Shout Out Feed

Thoreau's Cove, circa 1908, on Walden Pond near Concord, Massachusetts. (Photo from the U.S. Library of Congress via Wikimedia Commons) Nature is a healing touchstone for many. That was especially evident when we reduced our socializing due to COVID-19. A walk in a park was a way to get out of our self-imposed lockdowns and stay safely distant from others while embracing the environment. Many people went further as the coronavirus pandemic continued, moving from crowded cities to suburban or urban retreats where they could work from home. They found, in a fashion, their own modern day Walden Ponds. At... Read more →


The University of Alabama soon might have some new competitors in the SEC. (Pixabay via Pexels) Sure, the COVID-delayed 2020 Summer Olympics are finally underway, but here in Texas we're fixating on, what else, football. The Dallas Cowboys will kick off the NFL's 2021 preseason in a couple of weeks, but it's college football that is dominating the conversation right now. It looks like the Big 12, which only has 10 colleges in the conference, is about to lose two more. Oklahoma (OU) and Texas (UT) reportedly are joining the Southeastern Conference (SEC). Not only would that mess up the... Read more →


View from the Astros' dugout in Minute Maid Park. (Photo by Kay Bell) The National Basketball Association's (NBA) championship series is on and, at least to this casual fan, surprisingly competitive. Major League Baseball (MLB) has started its second-half, with my two favorite teams at polar opposite ends of the playoff picture. National Football League (NFL) players will report to training camps this month. But aside from summer crossover, there's one other thing professional sports teams have in common. The billionaire owners of major league sports franchise owners are always the winners, even when their teams lose. How? By utilizing... Read more →


As this recent report from my local Community Impact newspaper shows, Austin's housing market is en fuego. That's good news for sellers, but bad news for homeowners sticking around and seeing the increased prices drive up our property tax bills. My relationship with my neighbors, regardless of where we've lived, has been … interesting. They all and always intrigue and annoy me on a daily basis. To be fair, I suspect they feel the same about me. Right now, however, my real beef is with my former neighbors. Specifically, the ones who recently sold their homes in Austin's astoundingly (some... Read more →


It's the Fourth of July weekend. The 2021 celebration is getting added attention, since last year most of America's birthday parties were canceled due to the COVID-19 pandemic. But July 1 is another date of note. The year's midpoint is the first day of the fiscal year for most states and, according to The Tax Foundation, 13 have notable tax changes that took effect last week. There are individual income tax changes in Idaho and Illinois, corporate adjustments in Indiana and Montana, inheritance tax alterations in Iowa, and revisions of sales, use and gross receipts taxes in Florida, Kansas, New... Read more →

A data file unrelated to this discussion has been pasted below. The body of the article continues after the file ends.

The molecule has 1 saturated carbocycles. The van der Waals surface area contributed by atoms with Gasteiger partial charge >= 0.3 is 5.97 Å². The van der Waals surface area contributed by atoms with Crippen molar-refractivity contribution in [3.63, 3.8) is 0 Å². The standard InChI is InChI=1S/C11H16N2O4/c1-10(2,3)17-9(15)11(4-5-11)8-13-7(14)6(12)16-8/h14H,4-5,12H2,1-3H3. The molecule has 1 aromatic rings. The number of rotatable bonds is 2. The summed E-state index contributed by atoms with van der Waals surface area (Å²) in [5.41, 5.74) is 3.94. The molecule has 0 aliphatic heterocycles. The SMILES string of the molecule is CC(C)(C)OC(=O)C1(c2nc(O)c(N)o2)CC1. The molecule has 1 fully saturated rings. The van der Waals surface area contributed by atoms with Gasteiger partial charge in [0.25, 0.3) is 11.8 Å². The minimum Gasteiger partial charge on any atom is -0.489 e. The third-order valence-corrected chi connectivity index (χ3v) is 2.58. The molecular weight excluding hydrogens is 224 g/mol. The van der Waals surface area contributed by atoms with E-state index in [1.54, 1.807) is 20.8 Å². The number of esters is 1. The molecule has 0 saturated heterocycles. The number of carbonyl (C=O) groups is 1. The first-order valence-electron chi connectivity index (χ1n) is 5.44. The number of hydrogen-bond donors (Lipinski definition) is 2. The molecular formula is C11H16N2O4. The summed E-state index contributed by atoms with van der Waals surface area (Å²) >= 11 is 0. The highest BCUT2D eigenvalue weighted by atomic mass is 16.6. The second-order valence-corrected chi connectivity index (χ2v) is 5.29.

Don't fall, regardless of your age, for tax or other types of fraudulent schemes. The Federal Trade Commission (FTC) announced last week that it is sending checks totaling more than $316,000 to 10,689 people who lost money to a student loan debt relief scheme. The FTC began investigating this scam last year after reports of a company telling consumers that, for an upfront fee of $699 and a monthly fee of $39, the company would permanently lower or eliminate the individuals' student loan debts. In reality, says the FTC, the payments could change every year, and loan forgiveness was not... Read more →


Juneteenth, which first began in Texas, is the oldest nationally celebrated commemoration of the ending of slavery in the United States. But today's Juneteenth celebrations are especially notable. This commemoration of June 19, 1865, the day when slaves in Texas got the official word that they were free. It's been a state holiday here since 1980. Now it's a national holiday. Officially, it's now known as Juneteenth National Independence Day. That name change happened when President Joe Biden, flanked by Vice President Kamala Harris and luminaries like 94-year-old Opal Lee, the Texan who had worked for decades to get to... Read more →


Photo by Roberto Nickson via Pexels On May 26, sky watchers across much of the world were awed by the Blood Moon lunar eclipse. It coincided with the moon's closest approach to Earth, meaning the so-called supermoon took on a reddish hue during the event, giving it the dramatic name. Then just last week, some of us were treated to an annular solar eclipse that appeared as a ring of fire when the moon blocked out only the middle of the sun, leaving its glow around the edges. Most, however, saw the June 10 astronomical phenomenon as the moon taking... Read more →


It's a good summer for young people looking for jobs. (Photo by Andrea Piacquadio from Pexels) Before COVID-19, one of the traditional rites of passage for young people was getting a summer job. After literally being locked out last summer due to business pandemic precautions, young workers are returning. In fact, for American teenagers looking for work, this may be the best summer in years. The share of teenagers working is above pre-pandemic levels. The staffing firm Challenger, Gray & Christmas projects teens will add about 2 million jobs to the economy this summer. Still, despite all that economic and... Read more →


Happy College Savings Day! Or to be more tax specific, Happy National 529 Day! May 29, or 5/29 if you go the numerical route, is the day to celebrate 529 plans, even though the tax-favored educational savings plans get their name from the Internal Revenue Code section under which they were created, not the calendar. Provenance aside, these educational savings accounts grow tax-free as long as you eventually use the money to pay for qualifying school-related expenses. In addition to the usual classroom fees, books, supplies and equipment, the Tax Cuts and Jobs Act of 2017 expanded 529 funds usage.... Read more →